Hogwarts and hormones in Harry’s latest
The wait is over.
For those of us who kept hoping that the Harry Potter franchise would finally live up to all of the expectations of the hype and fan base adoration, with the equivalent thrill of a Quidditch match play goal, we can exhale.
It’s likely not going to happen. With the sixth installment, Harry Potter and the Half Blood Prince, confirms what many have felt all along: this is a series of fun adaptations of the wildly successful books without a remarkable movie in the bunch.
There’s still a chance of course, with the seventh and final volume “Deathly Hallows” coming to the big screen in reportedly two films (as early as next year) but if something truly unforgettable and genre transforming hasn’t happened yet, it ain’t happening.
That’s not to say that the teen angst-ridden current film is devoid of some special moments. There are plenty of neat little surprises, and the screenplay might be the funniest and best written yet. A guest appearance by Jim Broadbent playing Professor Horace Slughorn nearly steals the show.
But for a film two and a half hours in length there are ghastly long stretches with little or no action filled with inconsequential dialogue certain to cause drowsinees in little ones and impatience in those who hope for the thrills the trailer portends.
Two of the only action sequences are indeed terrific-the Death Eater’s attack on the Weasley homestead and a creepy cave excursion-but they seem to last only an instant. Even the excitement of the Quidditich matches feel more nostalgic than an improvement over those sequences in previous films.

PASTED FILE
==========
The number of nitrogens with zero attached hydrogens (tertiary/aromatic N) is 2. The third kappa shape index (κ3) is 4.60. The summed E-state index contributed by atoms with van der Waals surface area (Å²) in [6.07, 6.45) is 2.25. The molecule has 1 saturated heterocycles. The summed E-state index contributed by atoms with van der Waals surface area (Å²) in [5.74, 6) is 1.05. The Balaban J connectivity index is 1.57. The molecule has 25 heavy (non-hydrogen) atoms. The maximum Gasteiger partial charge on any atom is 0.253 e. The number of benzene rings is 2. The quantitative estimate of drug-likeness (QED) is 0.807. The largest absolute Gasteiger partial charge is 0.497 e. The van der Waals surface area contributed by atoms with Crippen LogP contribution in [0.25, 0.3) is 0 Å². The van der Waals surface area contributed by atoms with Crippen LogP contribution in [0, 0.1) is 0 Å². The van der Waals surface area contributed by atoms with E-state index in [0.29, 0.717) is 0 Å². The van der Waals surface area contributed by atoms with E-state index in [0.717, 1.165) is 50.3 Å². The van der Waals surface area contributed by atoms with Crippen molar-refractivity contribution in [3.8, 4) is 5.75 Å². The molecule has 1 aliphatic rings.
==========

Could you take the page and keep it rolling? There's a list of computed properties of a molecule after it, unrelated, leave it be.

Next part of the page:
Harry, (Daniel Radcliffe), and best friends Ron (Rupert Grint) and Hermione (Emma Watson) are about to begin their sixth year at the Hogwarts school of Witchcraft and Wizardy. All three have matured nicely into their roles and their acting seems more fluid and natural. Arch nemesis Voldemort still lurks, while fellow student and pasty-skinned rival Draco (Tom Felton) still seeks revenge.
Headmaster Dumbledore (Michael Gambon in his most likable portrayal thus far) hopes to help Harry find the key to evil Voldemort’s vulnerability, recruiting his old friend Slughorn. Alan Rickman shines again as Professor Snape who appears to be double crossing or is he?
But the heart of this story is to be found in the romantic intentions and anxiety of its hormonal Hogwartian students. Yes love is in the gloomy Scottish air and the castle is teaming with adolescent angst. It’s fun to watch the young wizards work through their awkward emotions.
As strange as this sounds, “Harry Potter and the Half Blood Prince could have been better served by material that merited a PG-13 rating. There’s very little danger and doom here save one key tragedy at the film’s end that somehow feels anti-climatic instead of profoundly moving.
Instead, this sixth installment is likeably unremarkable-and feels like some sort of Diagon Alley deja-vu; a road, an overly long road, we’ve been down many times.
Rated PG for scary images, some violence, language and mild sensuality.